By Timothy Askew; reprinted from Inc. with the kind permission of Timothy Askew. Johnny Depp once said: “Trips to the dentist; I like to postpone that kind of thing.” I was stuck in the dentist’s chair for two and a half hours last Tuesday. This was perfect for a rainy spring day in New York. I came in depressed and anxious about business and some personal issues. After hearing the dentist’s usual homily on my dental sins (poor brushing, insufficient… Read more

I started reading this recent article from The New Atlantis thinking that it would be mostly about the technology of why we no longer see the stars. It turned out to be as much about the philosophy, even the spirituality, of why: “We used to look up in the sky and wonder at our place in the stars,” Matthew McConaughey’s character says near the beginning of the 2014 movie Interstellar. “Now we just look down and worry about our place in the… Read more

Struggling congregations tend to chase after popular strategies rather than do what Jesus commanded — make disciples, says the United Methodist pastor of a replanted church in Dallas. Read more

I found these tips from Lifehacker pretty helpful, since all of my jobs except for being an Episcopal priest require constant online presence. (And that one requires more online presence than you might think.) Lifehacker sez: Many jobs in the contemporary workplace actually require that you’re online all the time, constantly connected to your coworkers—and to a mind-boggling ocean of distractions. Here’s how to stay focused. When you do all of your work online—especially if you work from home—it’s tempting… Read more

This is the message of a recent blog post by Amy Laura Hall of Duke Divinity School, and of her book Conceiving Parenthood. (The book has been around for a while, but the blog post is commemorating its release into paperback). I wish this book were not so obviously relevant. I wish that people in the US were not listening in on yet another conversation about spending money on public schools and children’s lunches, on Head Start (a federal pre-school program) and… Read more

Are there any who are devout lovers of God? Let them enjoy this beautiful bright festival! Are there any who are grateful servants? Let them rejoice and enter into the joy of their Lord! Are there any weary with fasting? Let them now receive their wages! If any have toiled from the first hour, let them receive their due reward; If any have come after the third hour, let him with gratitude join in the Feast! And he that arrived… Read more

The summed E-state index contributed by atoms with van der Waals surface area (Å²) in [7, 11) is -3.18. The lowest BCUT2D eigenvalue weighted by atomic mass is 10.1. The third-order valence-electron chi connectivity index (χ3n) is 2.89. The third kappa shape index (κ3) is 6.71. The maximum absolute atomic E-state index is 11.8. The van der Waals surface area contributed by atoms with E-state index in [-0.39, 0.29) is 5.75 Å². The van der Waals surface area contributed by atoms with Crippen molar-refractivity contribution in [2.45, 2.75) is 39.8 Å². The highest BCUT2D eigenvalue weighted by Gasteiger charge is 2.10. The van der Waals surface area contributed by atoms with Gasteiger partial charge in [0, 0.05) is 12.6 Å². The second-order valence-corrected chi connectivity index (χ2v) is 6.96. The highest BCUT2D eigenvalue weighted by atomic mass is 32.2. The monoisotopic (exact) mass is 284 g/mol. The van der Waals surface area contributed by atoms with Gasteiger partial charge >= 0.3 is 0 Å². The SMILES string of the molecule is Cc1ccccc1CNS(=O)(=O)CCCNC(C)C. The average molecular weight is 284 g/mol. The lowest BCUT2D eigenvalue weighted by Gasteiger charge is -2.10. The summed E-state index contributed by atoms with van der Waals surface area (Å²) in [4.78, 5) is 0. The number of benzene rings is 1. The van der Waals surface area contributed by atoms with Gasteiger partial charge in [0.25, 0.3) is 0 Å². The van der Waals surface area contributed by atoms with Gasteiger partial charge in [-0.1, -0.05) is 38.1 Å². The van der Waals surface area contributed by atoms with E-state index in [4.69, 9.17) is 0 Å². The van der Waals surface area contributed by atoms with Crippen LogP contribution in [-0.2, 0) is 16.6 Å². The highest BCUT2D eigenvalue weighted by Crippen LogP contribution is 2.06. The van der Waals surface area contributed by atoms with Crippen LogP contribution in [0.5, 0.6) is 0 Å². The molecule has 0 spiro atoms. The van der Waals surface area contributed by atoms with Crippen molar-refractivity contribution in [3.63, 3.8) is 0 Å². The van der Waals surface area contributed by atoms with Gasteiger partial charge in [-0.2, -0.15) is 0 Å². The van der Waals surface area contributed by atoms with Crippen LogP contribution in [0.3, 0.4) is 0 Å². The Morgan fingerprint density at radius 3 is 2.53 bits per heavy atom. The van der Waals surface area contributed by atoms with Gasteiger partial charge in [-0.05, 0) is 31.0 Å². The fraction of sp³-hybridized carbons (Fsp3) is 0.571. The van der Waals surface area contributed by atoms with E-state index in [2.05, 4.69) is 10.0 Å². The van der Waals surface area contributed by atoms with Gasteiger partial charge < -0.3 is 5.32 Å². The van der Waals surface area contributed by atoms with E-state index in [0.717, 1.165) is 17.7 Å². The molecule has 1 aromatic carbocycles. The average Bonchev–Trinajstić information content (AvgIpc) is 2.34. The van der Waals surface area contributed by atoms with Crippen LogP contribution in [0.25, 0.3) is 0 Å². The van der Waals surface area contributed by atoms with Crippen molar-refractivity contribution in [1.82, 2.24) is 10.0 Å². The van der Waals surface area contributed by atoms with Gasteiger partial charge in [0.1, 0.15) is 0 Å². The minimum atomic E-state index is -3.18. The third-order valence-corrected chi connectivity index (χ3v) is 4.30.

1 O sacred head, sore wounded, Defiled and put to scorn; O kingly head, surrounded With mocking crown of thorn: What sorrow mars Thy grandeur? Can death Thy bloom deflow’r? O countenance whose splendor The hosts of heav’en adore! 2 Thy beauty, long desired, Hath vanished from our sight; Thy pow’r is all expired, And quenched the light of light. Ah me! for whom Thou diest, Hide not so far Thy grace: Show me, O Love most highest, The brightness… Read more

1 Ah, holy Jesus, how hast thou offended, that we to judge thee have in hate pretended? By foes derided, by thine own rejected, O most afflicted! 2 Who was the guilty? Who brought this upon thee? Alas, my treason, Jesus, hath undone thee! ‘Twas I, Lord Jesus, I it was denied thee; I crucified thee. 3 Lo, the Good Shepherd for the sheep is offered; the slave hath sinned, and the Son hath suffered. For our atonement, while we… Read more

Still, even though we’re no longer referring to “lady doctors” or to “poetesses” and “authoresses,” says the BBC: Neanderthalic behaviour such as calling a woman “honey” or “baby” is as out of fashion as cave paintings. Particularly in the workplace, certain kinds of sexist language are simply no longer accepted. But there’s mounting evidence, anecdotal and scientific, that gender-propelled language and attitudes are still common in many places of employment. Gendered words are thrown around constantly. In performance reviews, women… Read more

What do you do when you’re called shrill, hysterical or bossy? The executive director of the Massachusetts Council of Churches responds by feeling deeply and sharing her pain. Reprinted from Faith and Leadership. Christians say awful things to one another. I wish I hadn’t had to learn this as the leader of a Christian institution. In my ministry, I’ve been called all sorts of cruel things: shrill, hysterical, bossy, manipulative, emotionally unstable. I’ve been likened to farm animals. I’ve had… Read more

Follow Us!



Browse Our Archives